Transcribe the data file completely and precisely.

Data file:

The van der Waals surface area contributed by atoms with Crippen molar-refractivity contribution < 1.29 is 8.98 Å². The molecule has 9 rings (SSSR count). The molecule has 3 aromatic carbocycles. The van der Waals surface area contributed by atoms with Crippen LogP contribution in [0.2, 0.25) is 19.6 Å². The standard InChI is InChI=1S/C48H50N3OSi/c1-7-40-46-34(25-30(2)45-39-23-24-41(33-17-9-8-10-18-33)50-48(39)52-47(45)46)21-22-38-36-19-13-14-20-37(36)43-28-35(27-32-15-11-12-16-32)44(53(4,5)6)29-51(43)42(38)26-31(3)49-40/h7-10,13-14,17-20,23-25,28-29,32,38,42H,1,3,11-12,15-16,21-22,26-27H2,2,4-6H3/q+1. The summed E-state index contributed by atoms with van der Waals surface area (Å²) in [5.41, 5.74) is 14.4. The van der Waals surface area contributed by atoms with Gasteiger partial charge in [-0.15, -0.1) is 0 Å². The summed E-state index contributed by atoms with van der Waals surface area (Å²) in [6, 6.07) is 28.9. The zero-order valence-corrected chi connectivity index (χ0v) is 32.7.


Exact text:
The van der Waals surface area contributed by atoms with Crippen molar-refractivity contribution < 1.29 is 8.98 Å². The molecule has 9 rings (SSSR count). The molecule has 3 aromatic carbocycles. The van der Waals surface area contributed by atoms with Crippen LogP contribution in [0.2, 0.25) is 19.6 Å². The standard InChI is InChI=1S/C48H50N3OSi/c1-7-40-46-34(25-30(2)45-39-23-24-41(33-17-9-8-10-18-33)50-48(39)52-47(45)46)21-22-38-36-19-13-14-20-37(36)43-28-35(27-32-15-11-12-16-32)44(53(4,5)6)29-51(43)42(38)26-31(3)49-40/h7-10,13-14,17-20,23-25,28-29,32,38,42H,1,3,11-12,15-16,21-22,26-27H2,2,4-6H3/q+1. The summed E-state index contributed by atoms with van der Waals surface area (Å²) in [5.41, 5.74) is 14.4. The van der Waals surface area contributed by atoms with Gasteiger partial charge in [-0.15, -0.1) is 0 Å². The summed E-state index contributed by atoms with van der Waals surface area (Å²) in [6, 6.07) is 28.9. The zero-order valence-corrected chi connectivity index (χ0v) is 32.7.